The city of Prague has thrived on tourism to prosper; however, the impact made by the pandemic in the Czech tourism industry has been substantial.
Czech Tourism, along with the Ministry for Regional Development and the Czech Foreign Ministry have launched a strategic plan to combat the negative economic consequences of Covid-19 on what once was a thriving sector.
There was a 50% drop in revenues during 2020, and more than 80% in Prague. This has put around 200,000 jobs on the line, not just in the tourism industry, but in other professions as well, including bakeries, and cleaning agencies.
The 2021 strategic plan of CzechTourism will try to attract tourists from all over Europe, namely from; Austria, France, Great Britain, Italy, Hungary, The Netherlands, Poland, Slovakia, and Spain.
This will be done with the help of a campaign by Czech Airlines, targeting France, the UK, Italy, and Spain. The third phase of their strategy aims to bring Americans, Asians, and Russian tourists to the Czech Republic.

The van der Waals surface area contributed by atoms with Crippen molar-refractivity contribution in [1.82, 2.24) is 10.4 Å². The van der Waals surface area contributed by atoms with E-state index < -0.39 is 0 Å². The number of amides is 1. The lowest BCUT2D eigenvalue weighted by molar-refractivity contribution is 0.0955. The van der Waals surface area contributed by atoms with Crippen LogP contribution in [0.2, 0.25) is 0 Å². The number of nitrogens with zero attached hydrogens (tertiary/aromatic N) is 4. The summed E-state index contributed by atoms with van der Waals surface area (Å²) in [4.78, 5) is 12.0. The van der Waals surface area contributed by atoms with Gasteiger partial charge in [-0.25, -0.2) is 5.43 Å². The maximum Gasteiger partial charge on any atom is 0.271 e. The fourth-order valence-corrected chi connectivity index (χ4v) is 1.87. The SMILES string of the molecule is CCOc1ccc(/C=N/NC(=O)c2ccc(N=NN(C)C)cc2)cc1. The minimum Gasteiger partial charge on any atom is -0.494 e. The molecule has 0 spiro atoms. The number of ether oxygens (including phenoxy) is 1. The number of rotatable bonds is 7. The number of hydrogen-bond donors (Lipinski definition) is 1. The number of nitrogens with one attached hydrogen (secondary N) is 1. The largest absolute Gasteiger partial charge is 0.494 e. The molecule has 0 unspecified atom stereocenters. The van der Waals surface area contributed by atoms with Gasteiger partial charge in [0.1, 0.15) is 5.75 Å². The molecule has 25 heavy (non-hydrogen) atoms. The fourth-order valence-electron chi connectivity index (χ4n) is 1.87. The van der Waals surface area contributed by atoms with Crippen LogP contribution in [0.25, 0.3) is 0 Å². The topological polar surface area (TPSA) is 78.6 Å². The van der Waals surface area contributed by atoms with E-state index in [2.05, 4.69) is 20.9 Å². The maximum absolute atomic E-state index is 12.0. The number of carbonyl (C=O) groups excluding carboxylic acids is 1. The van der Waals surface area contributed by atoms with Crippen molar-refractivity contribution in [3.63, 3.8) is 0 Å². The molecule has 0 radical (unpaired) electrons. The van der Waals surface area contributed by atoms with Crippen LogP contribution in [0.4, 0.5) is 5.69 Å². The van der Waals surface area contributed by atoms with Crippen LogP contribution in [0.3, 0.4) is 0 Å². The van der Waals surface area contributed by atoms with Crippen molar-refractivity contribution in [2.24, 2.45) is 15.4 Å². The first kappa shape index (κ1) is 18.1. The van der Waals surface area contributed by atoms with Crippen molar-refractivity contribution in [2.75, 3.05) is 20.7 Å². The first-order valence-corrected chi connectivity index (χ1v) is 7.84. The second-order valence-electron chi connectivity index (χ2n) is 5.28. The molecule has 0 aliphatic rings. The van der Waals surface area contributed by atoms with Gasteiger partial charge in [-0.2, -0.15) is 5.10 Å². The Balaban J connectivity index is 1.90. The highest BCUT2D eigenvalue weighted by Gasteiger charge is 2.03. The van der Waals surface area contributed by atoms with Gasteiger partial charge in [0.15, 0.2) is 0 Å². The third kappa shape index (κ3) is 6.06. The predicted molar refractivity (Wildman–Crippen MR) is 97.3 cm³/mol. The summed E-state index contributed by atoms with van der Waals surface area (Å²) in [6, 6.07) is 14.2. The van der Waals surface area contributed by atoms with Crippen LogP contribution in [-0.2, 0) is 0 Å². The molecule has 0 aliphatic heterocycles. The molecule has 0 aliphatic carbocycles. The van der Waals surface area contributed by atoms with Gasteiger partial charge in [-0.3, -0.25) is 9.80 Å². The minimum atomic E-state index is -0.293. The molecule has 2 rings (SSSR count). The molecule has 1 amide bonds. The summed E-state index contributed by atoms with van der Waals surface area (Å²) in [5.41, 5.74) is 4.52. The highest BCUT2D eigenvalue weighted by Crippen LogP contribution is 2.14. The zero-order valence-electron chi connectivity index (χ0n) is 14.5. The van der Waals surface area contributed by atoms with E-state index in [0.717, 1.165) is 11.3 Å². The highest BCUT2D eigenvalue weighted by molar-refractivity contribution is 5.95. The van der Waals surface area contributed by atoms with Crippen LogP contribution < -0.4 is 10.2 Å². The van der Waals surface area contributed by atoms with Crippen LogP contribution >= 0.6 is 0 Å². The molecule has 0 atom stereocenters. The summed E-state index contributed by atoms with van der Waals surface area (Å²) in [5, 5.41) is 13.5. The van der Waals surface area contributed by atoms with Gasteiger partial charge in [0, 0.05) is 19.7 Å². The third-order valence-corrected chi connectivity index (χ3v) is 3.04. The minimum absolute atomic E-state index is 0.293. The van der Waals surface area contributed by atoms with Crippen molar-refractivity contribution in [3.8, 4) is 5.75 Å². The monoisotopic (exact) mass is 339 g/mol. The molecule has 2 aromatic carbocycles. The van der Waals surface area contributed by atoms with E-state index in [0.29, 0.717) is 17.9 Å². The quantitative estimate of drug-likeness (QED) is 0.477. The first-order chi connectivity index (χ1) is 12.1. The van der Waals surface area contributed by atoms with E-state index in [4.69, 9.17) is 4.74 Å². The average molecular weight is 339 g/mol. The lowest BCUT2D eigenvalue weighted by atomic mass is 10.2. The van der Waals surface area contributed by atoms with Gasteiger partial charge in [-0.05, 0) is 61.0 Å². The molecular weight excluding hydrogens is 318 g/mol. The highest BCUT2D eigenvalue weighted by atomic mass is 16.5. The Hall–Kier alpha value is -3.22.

However, even if tourism remains essential for the city centre, government officials do express the desire to improve the attractiveness of the city to keep locals happy. Zdeněk Hřib, Mayor of Prague, said, “our goal is to create conditions for sustainable tourism that does not have negative effects on the local population. We are already expanding the greenery in the centre of Prague, fighting visual smog and unregulated accommodation platforms”.
For example, city management aims to improve the image of the centre for Prague-residents, this means locals and foreign residents. One of their projects is to modify Mariánské náměstí for approximately 90 million CZK.
“We are trying to transform and improve public spaces in the centre, which would also become an attraction for Prague residents. In this difficult period, which we are all experiencing, I see it as important to continue such projects and thus give Prague and Prague-residents a positive impetus for the future,” says Deputy Mayor for Territorial Development Petr Hlaváček.
The Czech economy is expected to revive in 2021, with the help of vaccines. GDP is projected to increase between 3% to 5%.
On the other hand, the unemployment rate might grow to more than 3%, while inflation is predicted to decrease by around 2% in 2021.